My friend Audrey and I have a serious love for rich chocolate desserts and pretty much any homemade ice cream.
So when Audrey suggested that we make chocolate ice cream, I was all over it.
My Favorite Chocolate Ice Cream Recipe
The credit for this recipe goes to Audrey, who has been making it for her family with great results.
My own meager contributions were to include some salt and instant coffee (both ingredients intensify the chocolate taste), and vanilla to help deepen the overall flavor of the ice cream.
The ice cream is rich, creamy, smooth, and super chocolatey.
Tips for Making This Ice Cream
- Temper the eggs: Instead of adding the egg yolks directly to the hot chocolate mixture, which will cause them to curdle, temper them by whisking a little of the chocolate into the eggs first. This warms the eggs up so it's less of a shock when you add them to the chocolate mixture.
- How to tell when the base is ready: The best way to tell when the base is ready is by checking the temperature, which should be 170°F. The base should have thickened slightly and will be just beginning to steam.
- Strain before chilling: Once your ice cream base has thickened, strain it through a fine mesh strainer. This catches any solids, like bits of egg that might have gotten a bit curdled.
- Blend if curdled: If too much of your custard base curdles you can sometimes save it by immediately cooling it down in a bowl in an ice bath to stop the cooking, and then running it through a blender.
- Chill completely before churning: For the smoothest, creamiest ice cream, be sure to wait until it's completely chilled before churning it. If you're rushed for time, you can put the ice cream base, still in its bowl in the ice bath, in the freezer for an hour, stirring every 20 minutes.
Try These Other Ice Cream Recipes!
- Mexican Chocolate Ice Cream
- Strawberry Ice Cream
- Coffee Oreo Ice Cream
- French Vanilla Ice Cream
- Coffee Ice Cream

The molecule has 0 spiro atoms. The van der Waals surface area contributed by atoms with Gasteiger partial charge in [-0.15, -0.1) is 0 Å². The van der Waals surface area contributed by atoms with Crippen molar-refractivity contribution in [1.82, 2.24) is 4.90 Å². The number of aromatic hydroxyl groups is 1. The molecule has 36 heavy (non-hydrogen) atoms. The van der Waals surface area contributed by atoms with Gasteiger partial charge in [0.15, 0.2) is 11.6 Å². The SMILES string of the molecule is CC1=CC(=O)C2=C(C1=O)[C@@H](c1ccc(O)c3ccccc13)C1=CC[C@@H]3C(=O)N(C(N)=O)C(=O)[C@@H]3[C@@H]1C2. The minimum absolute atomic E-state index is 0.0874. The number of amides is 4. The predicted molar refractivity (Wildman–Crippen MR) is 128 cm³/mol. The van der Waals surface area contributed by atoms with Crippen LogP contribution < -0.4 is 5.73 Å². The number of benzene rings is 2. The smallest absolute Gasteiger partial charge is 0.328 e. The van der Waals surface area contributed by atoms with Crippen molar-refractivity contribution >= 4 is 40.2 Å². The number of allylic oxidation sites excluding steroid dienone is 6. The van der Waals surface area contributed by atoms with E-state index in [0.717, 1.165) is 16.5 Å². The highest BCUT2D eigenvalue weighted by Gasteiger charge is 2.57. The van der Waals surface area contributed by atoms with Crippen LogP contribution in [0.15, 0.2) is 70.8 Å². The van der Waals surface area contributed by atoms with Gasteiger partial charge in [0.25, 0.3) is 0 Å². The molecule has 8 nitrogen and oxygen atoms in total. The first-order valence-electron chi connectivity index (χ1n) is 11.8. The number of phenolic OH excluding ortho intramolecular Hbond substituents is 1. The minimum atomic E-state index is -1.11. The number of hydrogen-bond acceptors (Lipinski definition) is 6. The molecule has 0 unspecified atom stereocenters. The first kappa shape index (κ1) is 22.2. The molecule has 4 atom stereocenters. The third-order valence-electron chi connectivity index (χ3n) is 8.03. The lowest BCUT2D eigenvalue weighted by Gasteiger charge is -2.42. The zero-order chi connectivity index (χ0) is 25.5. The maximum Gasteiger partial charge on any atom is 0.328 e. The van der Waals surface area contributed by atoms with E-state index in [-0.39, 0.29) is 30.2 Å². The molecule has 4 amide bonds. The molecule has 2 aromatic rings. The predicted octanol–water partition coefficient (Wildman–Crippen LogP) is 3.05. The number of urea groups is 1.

Why Two Chocolates Are Better Than One!
Many chocolate ice cream recipes are made with melted dark chocolate, but this one gets an extra chocolate boost from cocoa powder. The combination of the two means richer, more intense chocolaty flavor.
The Best Type of Chocolate to Use
Generally speaking, for the best ice cream flavor and texture you'll want to choose the highest-quality chocolate you can.
Chocolate: For this recipe, you'll need 60% cacao dark chocolate, ideally in baking bar or wafer form, which are the best for melting. Steer away from chocolate chips, as the stabilizers that help to keep their shape while baking prevent them from melting as easily or smoothly.
Cocoa powder: You can use either natural or Dutch-processed cocoa for this ice cream. Dutch-processed cocoa powder will give you an ice cream that's darker in color, with deeper, mellower chocolate notes.
Learn more about our favorite brands of chocolate: What We Cook With: Our Favorite Cocoa, Baking Chocolate, and Chocolate Chips
How to Melt Your Chocolate
If you don’t have a double boiler at home to melt your chocolate, no problem! Here are two alternative methods:
Makeshift double boiler: Place a metal bowl over a small saucepan of simmering water. Melt the chocolate in the bowl over the water until it turns into a silky smooth texture. Be careful not to let the bottom of the bowl touch the water! Stir until the chocolate is fully melted and then turn off the heat and remove the bowl to use your chocolate in the recipe.
Microwave: Add the chopped chocolate to a microwave-safe bowl. Microwave at 50% power for 30 seconds, then give it a stir. Repeat until the chocolate is fully melted. NOTE: It's important to melt the chocolate slowly like this so it doesn't overheat (and seize) or burn.
Why Add Coffee to Your Chocolate Ice Cream
Coffee intensifies the flavor of chocolate without notably imparting coffee notes. It's an optional ingredient in this recipe but one that we highly recommend for extra-delicious chocolate ice cream.
How to Make the Richest Chocolate Ice Cream
A custard base, made with egg yolks, ensures a smooth, creamy texture for this ice cream. The secret to making a great custard is to stir it constantly with a wooden spoon over moderate heat so that it doesn't get too hot and become curdled. Once the mixture thickens and coats the spoon and you can run your finger across the spoon, leaving a trail, the custard is ready.